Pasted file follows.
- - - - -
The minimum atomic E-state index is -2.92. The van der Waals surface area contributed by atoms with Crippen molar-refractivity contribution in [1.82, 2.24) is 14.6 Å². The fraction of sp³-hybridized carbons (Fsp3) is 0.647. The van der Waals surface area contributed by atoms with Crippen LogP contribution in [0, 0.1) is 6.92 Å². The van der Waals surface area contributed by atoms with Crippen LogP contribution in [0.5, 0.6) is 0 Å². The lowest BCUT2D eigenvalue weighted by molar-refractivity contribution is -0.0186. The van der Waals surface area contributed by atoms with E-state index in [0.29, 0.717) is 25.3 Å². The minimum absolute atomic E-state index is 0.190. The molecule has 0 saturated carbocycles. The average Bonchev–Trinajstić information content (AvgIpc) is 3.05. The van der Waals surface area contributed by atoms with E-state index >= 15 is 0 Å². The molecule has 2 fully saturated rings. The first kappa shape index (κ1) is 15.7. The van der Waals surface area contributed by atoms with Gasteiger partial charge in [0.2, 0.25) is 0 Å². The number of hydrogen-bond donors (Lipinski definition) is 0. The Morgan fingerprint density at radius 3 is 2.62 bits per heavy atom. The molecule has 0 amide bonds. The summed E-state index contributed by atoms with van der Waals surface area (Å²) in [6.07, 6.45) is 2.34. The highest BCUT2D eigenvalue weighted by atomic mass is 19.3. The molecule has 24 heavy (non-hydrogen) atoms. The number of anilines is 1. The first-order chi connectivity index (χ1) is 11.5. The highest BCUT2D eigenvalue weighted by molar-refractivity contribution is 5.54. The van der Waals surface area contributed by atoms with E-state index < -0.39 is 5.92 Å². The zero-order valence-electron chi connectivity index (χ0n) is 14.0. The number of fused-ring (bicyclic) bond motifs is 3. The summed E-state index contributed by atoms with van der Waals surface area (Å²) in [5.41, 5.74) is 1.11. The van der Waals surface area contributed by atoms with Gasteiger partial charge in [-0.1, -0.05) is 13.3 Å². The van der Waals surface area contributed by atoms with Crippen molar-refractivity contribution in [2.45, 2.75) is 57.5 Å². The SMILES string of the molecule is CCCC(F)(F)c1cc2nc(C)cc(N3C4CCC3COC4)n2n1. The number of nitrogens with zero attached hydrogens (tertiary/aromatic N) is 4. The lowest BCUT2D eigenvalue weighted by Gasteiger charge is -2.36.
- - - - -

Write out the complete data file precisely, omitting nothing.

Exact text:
The minimum atomic E-state index is -2.92. The van der Waals surface area contributed by atoms with Crippen molar-refractivity contribution in [1.82, 2.24) is 14.6 Å². The fraction of sp³-hybridized carbons (Fsp3) is 0.647. The van der Waals surface area contributed by atoms with Crippen LogP contribution in [0, 0.1) is 6.92 Å². The van der Waals surface area contributed by atoms with Crippen LogP contribution in [0.5, 0.6) is 0 Å². The lowest BCUT2D eigenvalue weighted by molar-refractivity contribution is -0.0186. The van der Waals surface area contributed by atoms with E-state index in [0.29, 0.717) is 25.3 Å². The minimum absolute atomic E-state index is 0.190. The molecule has 0 saturated carbocycles. The average Bonchev–Trinajstić information content (AvgIpc) is 3.05. The van der Waals surface area contributed by atoms with E-state index >= 15 is 0 Å². The molecule has 2 fully saturated rings. The first kappa shape index (κ1) is 15.7. The van der Waals surface area contributed by atoms with Gasteiger partial charge in [0.2, 0.25) is 0 Å². The number of hydrogen-bond donors (Lipinski definition) is 0. The Morgan fingerprint density at radius 3 is 2.62 bits per heavy atom. The molecule has 0 amide bonds. The summed E-state index contributed by atoms with van der Waals surface area (Å²) in [6.07, 6.45) is 2.34. The highest BCUT2D eigenvalue weighted by atomic mass is 19.3. The molecule has 24 heavy (non-hydrogen) atoms. The number of anilines is 1. The first-order chi connectivity index (χ1) is 11.5. The highest BCUT2D eigenvalue weighted by molar-refractivity contribution is 5.54. The van der Waals surface area contributed by atoms with E-state index < -0.39 is 5.92 Å². The zero-order valence-electron chi connectivity index (χ0n) is 14.0. The number of fused-ring (bicyclic) bond motifs is 3. The summed E-state index contributed by atoms with van der Waals surface area (Å²) in [5.41, 5.74) is 1.11. The van der Waals surface area contributed by atoms with Gasteiger partial charge in [-0.1, -0.05) is 13.3 Å². The van der Waals surface area contributed by atoms with Crippen molar-refractivity contribution in [2.45, 2.75) is 57.5 Å². The SMILES string of the molecule is CCCC(F)(F)c1cc2nc(C)cc(N3C4CCC3COC4)n2n1. The number of nitrogens with zero attached hydrogens (tertiary/aromatic N) is 4. The lowest BCUT2D eigenvalue weighted by Gasteiger charge is -2.36.